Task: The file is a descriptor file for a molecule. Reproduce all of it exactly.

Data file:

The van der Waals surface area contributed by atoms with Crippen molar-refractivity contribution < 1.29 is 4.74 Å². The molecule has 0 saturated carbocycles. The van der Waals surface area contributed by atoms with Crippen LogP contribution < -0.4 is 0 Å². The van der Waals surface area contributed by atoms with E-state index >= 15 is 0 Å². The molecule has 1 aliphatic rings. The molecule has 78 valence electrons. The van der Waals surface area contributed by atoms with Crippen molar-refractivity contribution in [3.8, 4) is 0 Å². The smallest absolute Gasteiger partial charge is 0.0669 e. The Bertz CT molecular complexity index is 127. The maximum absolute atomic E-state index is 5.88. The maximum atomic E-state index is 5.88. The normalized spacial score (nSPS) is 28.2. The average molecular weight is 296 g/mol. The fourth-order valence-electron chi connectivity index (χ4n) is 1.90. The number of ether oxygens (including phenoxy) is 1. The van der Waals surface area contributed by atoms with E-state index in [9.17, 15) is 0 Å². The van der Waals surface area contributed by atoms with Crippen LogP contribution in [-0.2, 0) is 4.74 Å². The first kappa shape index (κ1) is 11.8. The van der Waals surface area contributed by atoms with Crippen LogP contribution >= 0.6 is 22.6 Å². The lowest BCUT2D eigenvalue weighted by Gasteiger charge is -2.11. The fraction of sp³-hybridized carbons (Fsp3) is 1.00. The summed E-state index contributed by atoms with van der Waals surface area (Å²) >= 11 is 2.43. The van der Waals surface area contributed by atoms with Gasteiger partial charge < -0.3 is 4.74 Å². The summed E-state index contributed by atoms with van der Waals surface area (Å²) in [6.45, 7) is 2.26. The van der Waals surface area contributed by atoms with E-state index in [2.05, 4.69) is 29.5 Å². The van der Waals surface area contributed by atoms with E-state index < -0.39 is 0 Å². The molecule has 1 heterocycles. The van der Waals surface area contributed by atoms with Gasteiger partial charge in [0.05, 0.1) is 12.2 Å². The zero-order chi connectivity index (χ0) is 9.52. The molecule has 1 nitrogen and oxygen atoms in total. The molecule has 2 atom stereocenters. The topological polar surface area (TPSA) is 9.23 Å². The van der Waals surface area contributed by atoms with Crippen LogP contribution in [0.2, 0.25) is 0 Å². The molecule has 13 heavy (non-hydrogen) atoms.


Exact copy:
The van der Waals surface area contributed by atoms with Crippen molar-refractivity contribution < 1.29 is 4.74 Å². The molecule has 0 saturated carbocycles. The van der Waals surface area contributed by atoms with Crippen LogP contribution < -0.4 is 0 Å². The van der Waals surface area contributed by atoms with E-state index >= 15 is 0 Å². The molecule has 1 aliphatic rings. The molecule has 78 valence electrons. The van der Waals surface area contributed by atoms with Crippen molar-refractivity contribution in [3.8, 4) is 0 Å². The smallest absolute Gasteiger partial charge is 0.0669 e. The Bertz CT molecular complexity index is 127. The maximum absolute atomic E-state index is 5.88. The maximum atomic E-state index is 5.88. The normalized spacial score (nSPS) is 28.2. The average molecular weight is 296 g/mol. The fourth-order valence-electron chi connectivity index (χ4n) is 1.90. The number of ether oxygens (including phenoxy) is 1. The van der Waals surface area contributed by atoms with E-state index in [9.17, 15) is 0 Å². The van der Waals surface area contributed by atoms with Crippen LogP contribution in [-0.2, 0) is 4.74 Å². The first kappa shape index (κ1) is 11.8. The van der Waals surface area contributed by atoms with Crippen LogP contribution >= 0.6 is 22.6 Å². The lowest BCUT2D eigenvalue weighted by Gasteiger charge is -2.11. The fraction of sp³-hybridized carbons (Fsp3) is 1.00. The summed E-state index contributed by atoms with van der Waals surface area (Å²) >= 11 is 2.43. The van der Waals surface area contributed by atoms with Gasteiger partial charge < -0.3 is 4.74 Å². The summed E-state index contributed by atoms with van der Waals surface area (Å²) in [6.45, 7) is 2.26. The van der Waals surface area contributed by atoms with E-state index in [2.05, 4.69) is 29.5 Å². The van der Waals surface area contributed by atoms with E-state index < -0.39 is 0 Å². The molecule has 1 heterocycles. The van der Waals surface area contributed by atoms with Gasteiger partial charge in [0.05, 0.1) is 12.2 Å². The zero-order chi connectivity index (χ0) is 9.52. The molecule has 1 nitrogen and oxygen atoms in total. The molecule has 2 atom stereocenters. The topological polar surface area (TPSA) is 9.23 Å². The van der Waals surface area contributed by atoms with Crippen LogP contribution in [0.2, 0.25) is 0 Å². The molecule has 13 heavy (non-hydrogen) atoms.